Grown-ups who make teenagers look good

8th May 2015 at 01:00
Children aren't the only ones who play up - adults can also be deeply exasperating. But what lies behind their bad behaviour?

Picture the scene. Your students file quietly into class and one chooses a seat at the front. Another student walks up claiming it is "their" seat; before you know it, fists are flying and there are cries of "It's a free country, you know!" Then one storms off, leaving the other in tears.

So far, so teenage, you might think. But these students are adults. One is a grandmother of four and another works full-time running her own hairdressing business.

When I first started teaching adults two years ago, I remember saying (naively) that bad behaviour wasn't an issue. Problems arose not from disruptions within the classroom but from those outside it. Job commitments and childcare responsibilities prevented learners from attending regularly and staying the course. If I did come across a disruptive student, it was usually a younger person and any issues were defused quickly, especially when an older peer took on a calming, parental role.

Then I encountered a class that made me reconsider. At first it was just one student who disturbed the lesson. Yet, as she clashed with one person after another, more and more of the group would arrive in the classroom tense and spoiling for a fight. Before long, the tiniest thing (someone wants a window open, someone else doesn't) would trigger an argument.

I was confused, not to mention exhausted from constantly trying to appease and placate. After all, most of these people were responsible parents or grandparents and they could be perfectly pleasant on a one-on-one basis. What made them behave in this way? From all the books I had read during my PGCE, hunting for tips on how to deal with rowdy 16- to 19-year-olds, I knew that to understand bad behaviour I needed to know the reasons behind it.

I respect the fact that some of my students lead chaotic lives. They may be holding down tiring, poorly paid jobs while trying to keep their own children in check (some of whom have been excluded from school for their own bad behaviour). Some of my students are caring for family members, some are struggling to find work and others have just been released from prison. It's no wonder that their anger and frustration can spill out in class.

A major reason for bad behaviour is poor self-esteem. Everyone in my English class has already failed once before, at school. Confidence and self-belief can be low in the adult classroom and research shows this can result in bad behaviour, as evidenced by the catalyst for the troubles in my class - the grandmother in her 60s. She is of middling ability but finds it difficult to acknowledge her mistakes. When I correct her work, she says that I gave her the wrong answer or that it came from a student she was paired up with.

If she can't sit in her preferred seat at the front of the room, she says she can't learn properly. During class, she complains about the noise, the people, the cold, the heat - all the time disturbing others. By doing so, she fails to take responsibility for the quality of her own work. She's always telling me that it would have been better "if only" the room were quieter, or warmer, or colder. She lacks confidence and searches constantly for excuses.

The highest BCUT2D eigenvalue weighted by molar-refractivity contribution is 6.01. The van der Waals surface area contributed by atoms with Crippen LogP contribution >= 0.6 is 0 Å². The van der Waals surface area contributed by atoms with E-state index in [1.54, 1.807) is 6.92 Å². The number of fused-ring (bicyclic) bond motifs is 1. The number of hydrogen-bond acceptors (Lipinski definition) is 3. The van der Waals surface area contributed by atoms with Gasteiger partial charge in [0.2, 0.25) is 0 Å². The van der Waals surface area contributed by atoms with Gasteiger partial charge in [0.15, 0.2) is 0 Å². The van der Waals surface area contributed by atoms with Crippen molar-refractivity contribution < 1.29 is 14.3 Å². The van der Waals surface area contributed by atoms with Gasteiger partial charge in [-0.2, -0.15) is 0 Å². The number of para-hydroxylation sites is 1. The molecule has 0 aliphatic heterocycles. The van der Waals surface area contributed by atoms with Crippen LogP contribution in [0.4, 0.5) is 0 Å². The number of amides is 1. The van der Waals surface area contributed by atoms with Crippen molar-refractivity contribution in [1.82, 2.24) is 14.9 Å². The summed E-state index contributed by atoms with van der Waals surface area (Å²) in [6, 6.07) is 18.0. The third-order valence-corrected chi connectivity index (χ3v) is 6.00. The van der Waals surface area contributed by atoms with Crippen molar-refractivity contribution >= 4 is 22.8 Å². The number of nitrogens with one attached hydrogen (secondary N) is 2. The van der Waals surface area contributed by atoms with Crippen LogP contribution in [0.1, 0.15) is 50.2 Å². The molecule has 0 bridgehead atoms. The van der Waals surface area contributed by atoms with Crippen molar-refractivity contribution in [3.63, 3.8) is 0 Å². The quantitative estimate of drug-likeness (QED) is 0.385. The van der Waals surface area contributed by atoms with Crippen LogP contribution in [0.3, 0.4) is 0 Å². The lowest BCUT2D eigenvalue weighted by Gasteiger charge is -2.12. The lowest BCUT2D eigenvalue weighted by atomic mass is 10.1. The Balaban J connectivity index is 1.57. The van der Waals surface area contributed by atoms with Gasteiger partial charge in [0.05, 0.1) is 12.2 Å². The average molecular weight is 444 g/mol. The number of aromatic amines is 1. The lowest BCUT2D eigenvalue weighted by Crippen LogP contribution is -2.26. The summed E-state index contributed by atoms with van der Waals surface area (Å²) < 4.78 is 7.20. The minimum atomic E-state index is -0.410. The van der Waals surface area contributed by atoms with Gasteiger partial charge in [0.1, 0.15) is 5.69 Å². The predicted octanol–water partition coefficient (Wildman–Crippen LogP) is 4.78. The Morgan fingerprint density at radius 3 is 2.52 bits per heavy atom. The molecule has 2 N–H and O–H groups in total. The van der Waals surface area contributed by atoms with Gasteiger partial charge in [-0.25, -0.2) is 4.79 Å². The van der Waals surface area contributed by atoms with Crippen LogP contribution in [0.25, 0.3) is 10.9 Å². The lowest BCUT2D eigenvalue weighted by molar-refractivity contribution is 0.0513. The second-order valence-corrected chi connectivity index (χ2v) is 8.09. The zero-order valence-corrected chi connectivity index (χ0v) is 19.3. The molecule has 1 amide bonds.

Minor clash, major fallout

Cultural differences can also trigger eruptions in class: when many faiths are learning together, things sometimes get heated. One student with strong religious beliefs criticises people for behaviour he deems to be inappropriate. I've spoken to him about it but he also ducks responsibility, saying it's not his personal view but a religious doctrine. I tell him that the classroom isn't the place for this and we have to respect each other, but my words fall on deaf ears.

I wonder if the classroom environment makes adults regress to adolescence. Many adult students admit they were badly behaved at school, often to hide the fact that they were struggling with the work or had an undiagnosed learning disability such as dyslexia. In my classroom I'm Kate, not Miss, and there are no uniforms or parents' evenings. Yet we have registers, homework and exams, and it is still quite like school.

Disruptive behaviour may have an unpleasant effect on the classroom but it can have a devastating impact on learning. Adult students don't have to be there and if they're unhappy with the atmosphere in their class they simply stop attending. There are no detentions or threats of being hauled up in front of the headteacher. Yes, you can exclude them, but that tends to have an impact on your targets, results and, crucially, your funding.

Bad behaviour isn't just aggression and tantrums. It can be subtle, too, such as refusing to take part in activities. How do you make a 45-year-old read the balcony scene from Romeo and Juliet if they don't want to? Or demand that they sit next to someone they don't like? I don't draw up seating plans, because they are difficult to impose if you change classrooms regularly. But I also worry that if I fill my lessons with countless rules and regulations, it's very likely that some of my students will stop attending.

So, I navigate the bad behaviour as best as I can. I remind the group frequently of the learning charter in which we agree to respect each other, and I speak to problem students in private, adult-to-adult.

Most importantly, I dish out lots of praise and reassurance to remind these people that they're not "stupid" or "unteachable", or all the things they were told in their youth. I stay upbeat, teach at a quick pace with regular laughs and dollops of fun, and remind myself of the issues that many of my students are grappling with. Failing that, I take a deep breath and remember that we've only got a few weeks to go.

Kate Bohdanowicz teaches adults in East London

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